I have attended wonderful courses where the sense of a shared learning experience is very potent and inspiring. To get the most out of a piano course, go with the intention to take from the course what you need, not to compare yourself to others but simply enjoy the other repertoire and playing you hear. For many, the attraction of receiving tuition from a top-class pianist/renowned teacher is also very important – to return home from the course and tell your friends that you studied with So-and-So….. In fact, it is about the quality of tuition, not the “big name” who is giving it, and it can be helpful to seek recommendations from friends and colleagues who have already attended courses as to who is the right tutor for you. Some people enjoy a rigorous approach, others (like me) prefer to be treated with more kindness.
If you regularly study with one teacher, someone else’s approach may run counter to your own teacher’s and may be confusing, especially for the less confident player. And if you attend many courses and summer schools, the masterclasses may be like going to the doctor: one teacher will tell you to do with one thing, another will advise something completely different. The differing opinions and approaches of teachers can be confusing, and sifting out what is useful advice and what is not, can be tricky. Again, take from the tuition what you feel will benefit you. If others swear by Hanon exercises every morning, it does not mean you must too….. An important part of our development as pianists, at whatever level we play, is knowing what will be most beneficial to us, personally. And no teacher’s advice should ever be regarded as absolute gospel!
Because the teaching at summer schools is organised in a different way to the one-to-one private lesson, tutors by necessity may not always be able to give very detailed or thorough advice. Instead, a sensitive tutor, such as James Lisney, will be able to identify what the student needs then, at that moment. Group classes and workshops are also a useful way of sharing ideas on aspects such as technique, proper warm up routines, performance anxiety etc and such classes often become a forum for lively discussion and contributions from all participants. The great thing about being on a course is that there is time to digest this advice, act on it and come back to the tutor with it later in the week.
Being on a residential course also offers opportunities for free playing, informal concerts, plenty of piano chat, socialising, and relaxing, all of which feeds into our musical landscape and informs our playing (if we allow it to). Talking to participants at La Balie, I got the impression that people had really reveled in the expert teaching, the shared music making, the superb accommodation, fine food and general sociability of the courses. Add to that a charming hostess, a beautiful location, and the lovely sunshine, and you have much, much more than a piano holiday….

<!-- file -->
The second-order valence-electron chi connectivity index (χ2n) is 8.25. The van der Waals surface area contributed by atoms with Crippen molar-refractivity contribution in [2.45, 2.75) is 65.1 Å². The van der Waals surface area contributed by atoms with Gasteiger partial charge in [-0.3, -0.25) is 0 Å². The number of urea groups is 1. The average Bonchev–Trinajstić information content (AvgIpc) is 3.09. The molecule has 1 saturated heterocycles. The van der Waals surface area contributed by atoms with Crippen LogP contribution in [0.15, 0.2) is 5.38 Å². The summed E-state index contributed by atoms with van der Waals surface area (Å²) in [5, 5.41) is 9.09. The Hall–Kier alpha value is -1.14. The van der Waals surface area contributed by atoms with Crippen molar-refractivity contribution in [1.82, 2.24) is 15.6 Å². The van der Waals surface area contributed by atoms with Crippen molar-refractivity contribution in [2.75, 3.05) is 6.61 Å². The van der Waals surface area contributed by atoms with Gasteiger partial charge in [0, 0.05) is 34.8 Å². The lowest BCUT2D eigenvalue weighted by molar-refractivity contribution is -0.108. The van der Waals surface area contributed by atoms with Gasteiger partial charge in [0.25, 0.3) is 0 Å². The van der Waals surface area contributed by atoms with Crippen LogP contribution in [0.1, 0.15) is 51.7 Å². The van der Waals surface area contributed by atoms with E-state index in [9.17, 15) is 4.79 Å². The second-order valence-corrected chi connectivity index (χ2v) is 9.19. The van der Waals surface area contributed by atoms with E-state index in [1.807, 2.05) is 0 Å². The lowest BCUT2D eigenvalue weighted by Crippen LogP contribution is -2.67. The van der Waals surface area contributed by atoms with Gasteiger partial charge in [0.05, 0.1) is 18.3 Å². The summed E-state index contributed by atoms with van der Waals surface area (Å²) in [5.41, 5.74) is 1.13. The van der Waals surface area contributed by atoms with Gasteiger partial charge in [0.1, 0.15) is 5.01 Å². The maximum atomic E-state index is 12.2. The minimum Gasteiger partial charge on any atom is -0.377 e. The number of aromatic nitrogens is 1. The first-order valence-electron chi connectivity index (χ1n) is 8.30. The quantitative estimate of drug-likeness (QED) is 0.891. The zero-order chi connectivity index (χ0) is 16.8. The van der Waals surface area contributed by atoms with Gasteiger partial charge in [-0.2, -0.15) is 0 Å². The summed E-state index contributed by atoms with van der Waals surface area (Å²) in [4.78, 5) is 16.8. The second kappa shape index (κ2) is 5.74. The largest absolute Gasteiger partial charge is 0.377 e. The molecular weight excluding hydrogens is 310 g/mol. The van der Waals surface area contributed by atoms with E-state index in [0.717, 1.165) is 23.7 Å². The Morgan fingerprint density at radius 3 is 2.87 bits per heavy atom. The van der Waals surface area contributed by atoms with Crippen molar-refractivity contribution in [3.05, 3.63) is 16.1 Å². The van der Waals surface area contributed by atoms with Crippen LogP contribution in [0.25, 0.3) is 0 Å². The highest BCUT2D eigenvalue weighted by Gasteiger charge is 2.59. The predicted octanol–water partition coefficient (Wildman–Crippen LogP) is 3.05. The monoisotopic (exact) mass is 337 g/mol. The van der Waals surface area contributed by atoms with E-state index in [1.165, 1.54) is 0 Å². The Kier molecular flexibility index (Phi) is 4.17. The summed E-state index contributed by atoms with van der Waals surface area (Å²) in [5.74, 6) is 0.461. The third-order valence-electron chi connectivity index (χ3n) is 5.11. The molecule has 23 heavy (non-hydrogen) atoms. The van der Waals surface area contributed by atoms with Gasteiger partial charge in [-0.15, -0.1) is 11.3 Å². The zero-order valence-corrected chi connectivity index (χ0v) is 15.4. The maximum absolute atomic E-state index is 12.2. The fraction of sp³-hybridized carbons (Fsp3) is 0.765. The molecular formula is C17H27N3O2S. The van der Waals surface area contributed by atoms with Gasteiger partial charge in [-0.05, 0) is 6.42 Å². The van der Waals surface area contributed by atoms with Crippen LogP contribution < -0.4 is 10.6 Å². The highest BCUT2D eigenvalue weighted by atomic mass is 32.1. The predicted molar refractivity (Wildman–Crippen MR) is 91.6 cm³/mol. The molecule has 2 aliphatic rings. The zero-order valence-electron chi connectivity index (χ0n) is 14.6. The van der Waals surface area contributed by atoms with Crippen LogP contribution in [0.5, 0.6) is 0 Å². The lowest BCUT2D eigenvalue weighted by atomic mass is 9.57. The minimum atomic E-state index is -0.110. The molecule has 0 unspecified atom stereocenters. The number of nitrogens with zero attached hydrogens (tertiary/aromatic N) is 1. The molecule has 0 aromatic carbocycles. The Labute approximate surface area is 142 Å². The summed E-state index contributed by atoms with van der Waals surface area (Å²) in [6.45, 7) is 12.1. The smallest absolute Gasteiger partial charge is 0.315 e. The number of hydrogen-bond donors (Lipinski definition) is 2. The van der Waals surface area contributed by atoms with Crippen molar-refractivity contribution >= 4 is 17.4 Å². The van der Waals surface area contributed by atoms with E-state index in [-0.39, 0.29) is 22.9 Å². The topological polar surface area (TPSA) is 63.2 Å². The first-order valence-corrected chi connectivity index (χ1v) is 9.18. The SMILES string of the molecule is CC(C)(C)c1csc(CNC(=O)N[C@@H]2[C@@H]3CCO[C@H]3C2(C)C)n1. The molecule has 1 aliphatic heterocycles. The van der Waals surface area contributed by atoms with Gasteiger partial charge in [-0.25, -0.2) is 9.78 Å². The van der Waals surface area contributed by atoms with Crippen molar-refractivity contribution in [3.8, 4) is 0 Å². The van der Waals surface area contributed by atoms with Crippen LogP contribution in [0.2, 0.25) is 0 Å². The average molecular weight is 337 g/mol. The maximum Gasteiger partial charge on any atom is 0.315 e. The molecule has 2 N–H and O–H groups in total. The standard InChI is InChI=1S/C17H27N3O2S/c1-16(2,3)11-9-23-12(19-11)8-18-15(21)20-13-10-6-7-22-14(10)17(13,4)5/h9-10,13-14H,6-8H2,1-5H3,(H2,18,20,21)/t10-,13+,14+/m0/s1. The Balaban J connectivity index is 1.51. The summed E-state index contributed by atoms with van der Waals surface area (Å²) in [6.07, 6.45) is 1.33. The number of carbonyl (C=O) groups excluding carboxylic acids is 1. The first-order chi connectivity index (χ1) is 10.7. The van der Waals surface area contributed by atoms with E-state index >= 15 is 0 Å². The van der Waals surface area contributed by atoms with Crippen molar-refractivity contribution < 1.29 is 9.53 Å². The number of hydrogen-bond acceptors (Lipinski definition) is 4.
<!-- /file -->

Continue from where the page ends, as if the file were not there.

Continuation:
Occasionally I and indeed other musician friends and colleagues have come across the suggestion from other professional musicians and even some teachers that certain repertoire is the exclusive preserve of the professionals and should be left well alone by “amateurs”. This includes the final piano sonatas of Beethoven and Schubert, the Goldberg Variations, Chopin’s Piano Sonatas, Balakirev’s ‘Islamey’, Ravel’s ‘Gaspard’ and all of the big well-known piano concertos. The suggestion is that no amateur could possibly ever be “good enough” to master any of these great works and that the professional “know” how to play them best. Conversely, I recently I came across a blog post describing a suite of miniature variations as music for the “amateur pianist”, the implication being that no pro would touch it (in fact, the variations in question were premiered by pianist Melvyn Tan and have subsequently been performed by him to much acclaim: more on the blurring of the boundaries between professional and amateur later in this post….)
I posed the question “Should certain repertoire be off limits to amateur pianists?” in a piano group I belong to on Facebook and it was met with a stream of lively and vociferous comments. Most people agreed that no repertoire should be off limits to anyone, with the proviso that we should all be aware of our own limitations and select repertoire which we are capable of mastering. There were interesting comments about bad performances of great music by so-called amateur musicians and how this appropriation of the great composer’s great works shows a lack of respect towards the music, but the general consensus was that amateurs should have the freedom to play whatever they like. Indeed any musician should have the freedom to play whatever they like: music was written to be played and fundamentally it matters not a jot whether one plays badly in the privacy of one’s living room or beautifully to a paying audience. It is about exploring and loving this wonderful repertoire.